This is probably one of the easiest Nikkor to service since the construction is straight-forward. I’ll even suggest this lens to people who just want to have something relaxing to do on a lazy Sunday afternoon. Overhauling this lens shouldn’t even take you 2 hours. Like most lenses, we would like to separate the objective from the main barrel so we can safely work on the main barrel without having to worry about scratching the optics. This takes a few more steps with this lens when compared to the usual Nikkor prime since it has a big front barrel with a lens shade attached but it shouldn’t be difficult to it.

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Remove the screws on the bayonet (later versions) and you can remove the aperture ring from the rest of the lens. The aperture ring for my lens is not Ai’d so I had to convert this myself. To see how I do it, please read my Ai Conversion article. If yours is Ai’d then good for you.

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The bayonet mount should come off as well. Do not force it if something felt stuck, just go about doing this step slowly.

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Extract the screws on the focusing ring and you should be able to remove it easily. Just take a look at that old grease, yuck!

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Remove the screws from the shiny chrome grip and slide it up to reveal the helicoid key. In order to remove the helicoid key you should focus the lens to a certain point so that these screws can be accessed. Remove the 2 screws and set them aside. You’ll definitely want to clean the helicoid key.

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With the key gone you can now separate the helicoids. The helicoids on my lens separated at this point. Be sure to mark where they separate, if you are new to lens repair, please read my article on how to work with helicoids so you won’t get stuck. Many people get stuck because they don’t know how to put the helicoid back so please read my article in order to prevent this from happening to you.

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Do the same thing for the inner helicoid. Smart readers will notice a pattern with this lens by this point. The helicoids and several points in the lens have hints in them to indicate where they should separate or mate. This is really convenient, I hope that more lenses were made this way. Some things line-up to give you hints as to where things should align, mate or separate. Don’t follow what I did here. The marks I made were bigger than what’s needed, a small scratch is all you need.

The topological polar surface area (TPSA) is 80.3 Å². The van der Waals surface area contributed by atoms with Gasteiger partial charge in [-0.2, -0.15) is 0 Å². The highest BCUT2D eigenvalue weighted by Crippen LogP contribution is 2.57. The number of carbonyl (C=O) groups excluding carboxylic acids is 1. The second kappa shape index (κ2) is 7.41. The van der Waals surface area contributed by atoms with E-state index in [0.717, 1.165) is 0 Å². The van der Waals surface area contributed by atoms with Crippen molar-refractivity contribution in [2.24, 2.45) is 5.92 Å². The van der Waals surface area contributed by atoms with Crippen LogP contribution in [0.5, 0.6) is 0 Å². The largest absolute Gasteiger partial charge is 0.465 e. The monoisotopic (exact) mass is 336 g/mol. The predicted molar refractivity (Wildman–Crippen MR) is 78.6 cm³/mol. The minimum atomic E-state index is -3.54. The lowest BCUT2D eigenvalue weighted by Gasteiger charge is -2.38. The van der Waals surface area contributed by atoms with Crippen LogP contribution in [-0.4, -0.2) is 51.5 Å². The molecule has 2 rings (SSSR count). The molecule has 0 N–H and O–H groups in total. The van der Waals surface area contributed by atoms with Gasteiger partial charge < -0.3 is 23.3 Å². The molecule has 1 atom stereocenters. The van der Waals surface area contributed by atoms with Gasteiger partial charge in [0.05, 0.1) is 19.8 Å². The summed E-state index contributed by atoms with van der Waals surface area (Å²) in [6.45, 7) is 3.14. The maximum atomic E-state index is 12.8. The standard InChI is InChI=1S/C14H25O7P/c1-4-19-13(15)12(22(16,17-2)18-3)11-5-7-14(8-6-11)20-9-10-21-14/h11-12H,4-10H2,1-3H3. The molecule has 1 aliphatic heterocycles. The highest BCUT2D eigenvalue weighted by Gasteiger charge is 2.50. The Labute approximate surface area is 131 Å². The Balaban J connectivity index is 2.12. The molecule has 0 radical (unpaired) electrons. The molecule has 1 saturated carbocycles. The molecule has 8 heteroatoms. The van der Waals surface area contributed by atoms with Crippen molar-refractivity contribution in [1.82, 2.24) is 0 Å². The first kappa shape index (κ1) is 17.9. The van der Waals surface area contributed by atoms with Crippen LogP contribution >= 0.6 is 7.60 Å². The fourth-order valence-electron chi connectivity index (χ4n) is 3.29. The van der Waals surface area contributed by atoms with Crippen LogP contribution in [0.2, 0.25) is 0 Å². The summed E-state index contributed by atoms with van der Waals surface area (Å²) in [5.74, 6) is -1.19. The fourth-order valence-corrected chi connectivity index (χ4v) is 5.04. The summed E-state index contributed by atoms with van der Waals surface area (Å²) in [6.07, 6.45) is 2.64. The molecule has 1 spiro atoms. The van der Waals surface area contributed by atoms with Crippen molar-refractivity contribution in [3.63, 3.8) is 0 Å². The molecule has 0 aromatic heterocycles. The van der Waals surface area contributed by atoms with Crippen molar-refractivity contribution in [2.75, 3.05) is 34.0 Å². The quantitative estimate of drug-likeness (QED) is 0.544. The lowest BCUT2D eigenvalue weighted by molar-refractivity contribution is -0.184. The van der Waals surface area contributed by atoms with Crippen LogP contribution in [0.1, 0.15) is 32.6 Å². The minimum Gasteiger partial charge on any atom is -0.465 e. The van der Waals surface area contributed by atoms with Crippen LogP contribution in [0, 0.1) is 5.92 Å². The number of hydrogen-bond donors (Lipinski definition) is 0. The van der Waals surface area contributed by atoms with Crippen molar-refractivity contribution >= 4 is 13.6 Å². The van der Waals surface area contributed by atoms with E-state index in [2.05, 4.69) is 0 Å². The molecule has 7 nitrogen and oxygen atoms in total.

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Pull the built-in hood and carefully extract this screw, this secures the front barrel. Please disregard the fact that the focusing ring is in the picture.

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You should be able to unscrew the front barrel. If it will not budge, simply apply some acetone or solvent into the screw hole to dissolve the seal.

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This lens has the number 107 marked on it. I find this interesting, could this be the employee number of the person who machined this part?

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Carefully get rid of this tiny set screw. Set is aside so that you won’t lose or damage it. It can be delicate to extract, if it’s stuck, drop oil and naphtha to that hole and wait a bit (even overnight) and try it again. If this got stripped then it’s going to be difficult.

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With the set screw gone, you can unscrew this collar to access the objective. The brass shim in the picture is what Nikon uses to help calibrate the focus of this lens. Later models will allow you to adjust it with the focusing ring’s screws.

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Make sure that you don’t drop the objective. It’s heavy, gravity alone will be enough to cause this to separate from the helicoid. You may have noticed by now that you can get the objective off earlier. Once you get the front barrel off, you can unscrew the collar securing this and remove it. Mine was stuck so I had to make a short detour just to remove it safely.

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For a thorough cleaning, remove the aperture fork and its ring. To remove it you’ll have to unscrew its retention retention ring. I’ll lubricate these parts later when I put the lens together again for a smoother operation. You only need to apply a thin film on the ring and that’s it. Don’t apply too much here or it will migrate to the iris. The grease I used is the same one that I used for the helicoids so there’s no chance that the helicoids’ grease will contaminate this and vice-versa.

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You should have something close to this by this point. You can dismantle the bayonet mount assembly if yours is filthy but I will just let it go for now. The bearing is a bit of a pain to work with and I don’t have the patience to work on it. I will only work on it if I had no other choice.

That’s it for the lens barrel. Make sure that you clean the helicoids very well using a stiff brush. Clean them well so the old grease won’t contaminate the fresh one. It is very important that you keep it really clean before applying a fresh coat. I used a thinner type of grease for this because I don’t want too much resistance on this lens. If I used a thicker type then the focusing ring will be too difficult to turn. Don’t apply too much grease or it will puddle-up and form a disgusting gloop.